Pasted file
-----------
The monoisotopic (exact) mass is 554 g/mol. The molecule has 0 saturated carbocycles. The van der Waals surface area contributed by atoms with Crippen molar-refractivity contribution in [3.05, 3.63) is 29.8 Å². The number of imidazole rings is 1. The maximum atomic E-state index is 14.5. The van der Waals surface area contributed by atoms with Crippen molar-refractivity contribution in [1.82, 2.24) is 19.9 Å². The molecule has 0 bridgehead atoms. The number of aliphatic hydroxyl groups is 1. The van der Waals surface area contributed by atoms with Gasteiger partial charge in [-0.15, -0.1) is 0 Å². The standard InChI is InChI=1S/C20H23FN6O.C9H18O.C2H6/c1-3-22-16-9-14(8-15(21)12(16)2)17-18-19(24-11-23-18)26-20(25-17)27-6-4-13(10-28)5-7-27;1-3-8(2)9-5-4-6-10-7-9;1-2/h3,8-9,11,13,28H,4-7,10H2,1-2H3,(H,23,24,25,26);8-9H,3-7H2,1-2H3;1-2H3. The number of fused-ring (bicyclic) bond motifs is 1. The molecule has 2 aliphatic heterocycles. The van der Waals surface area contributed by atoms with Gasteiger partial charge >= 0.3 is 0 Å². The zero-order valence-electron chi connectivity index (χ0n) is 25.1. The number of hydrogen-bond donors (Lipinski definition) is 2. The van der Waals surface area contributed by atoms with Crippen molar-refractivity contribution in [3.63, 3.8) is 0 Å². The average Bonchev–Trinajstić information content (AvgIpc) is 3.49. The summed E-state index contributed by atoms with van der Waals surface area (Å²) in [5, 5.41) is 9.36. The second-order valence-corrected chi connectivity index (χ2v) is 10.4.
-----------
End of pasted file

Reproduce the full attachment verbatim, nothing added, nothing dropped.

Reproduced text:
The monoisotopic (exact) mass is 554 g/mol. The molecule has 0 saturated carbocycles. The van der Waals surface area contributed by atoms with Crippen molar-refractivity contribution in [3.05, 3.63) is 29.8 Å². The number of imidazole rings is 1. The maximum atomic E-state index is 14.5. The van der Waals surface area contributed by atoms with Crippen molar-refractivity contribution in [1.82, 2.24) is 19.9 Å². The molecule has 0 bridgehead atoms. The number of aliphatic hydroxyl groups is 1. The van der Waals surface area contributed by atoms with Gasteiger partial charge in [-0.15, -0.1) is 0 Å². The standard InChI is InChI=1S/C20H23FN6O.C9H18O.C2H6/c1-3-22-16-9-14(8-15(21)12(16)2)17-18-19(24-11-23-18)26-20(25-17)27-6-4-13(10-28)5-7-27;1-3-8(2)9-5-4-6-10-7-9;1-2/h3,8-9,11,13,28H,4-7,10H2,1-2H3,(H,23,24,25,26);8-9H,3-7H2,1-2H3;1-2H3. The number of fused-ring (bicyclic) bond motifs is 1. The molecule has 2 aliphatic heterocycles. The van der Waals surface area contributed by atoms with Gasteiger partial charge >= 0.3 is 0 Å². The zero-order valence-electron chi connectivity index (χ0n) is 25.1. The number of hydrogen-bond donors (Lipinski definition) is 2. The van der Waals surface area contributed by atoms with Crippen molar-refractivity contribution in [3.63, 3.8) is 0 Å². The average Bonchev–Trinajstić information content (AvgIpc) is 3.49. The summed E-state index contributed by atoms with van der Waals surface area (Å²) in [5, 5.41) is 9.36. The second-order valence-corrected chi connectivity index (χ2v) is 10.4.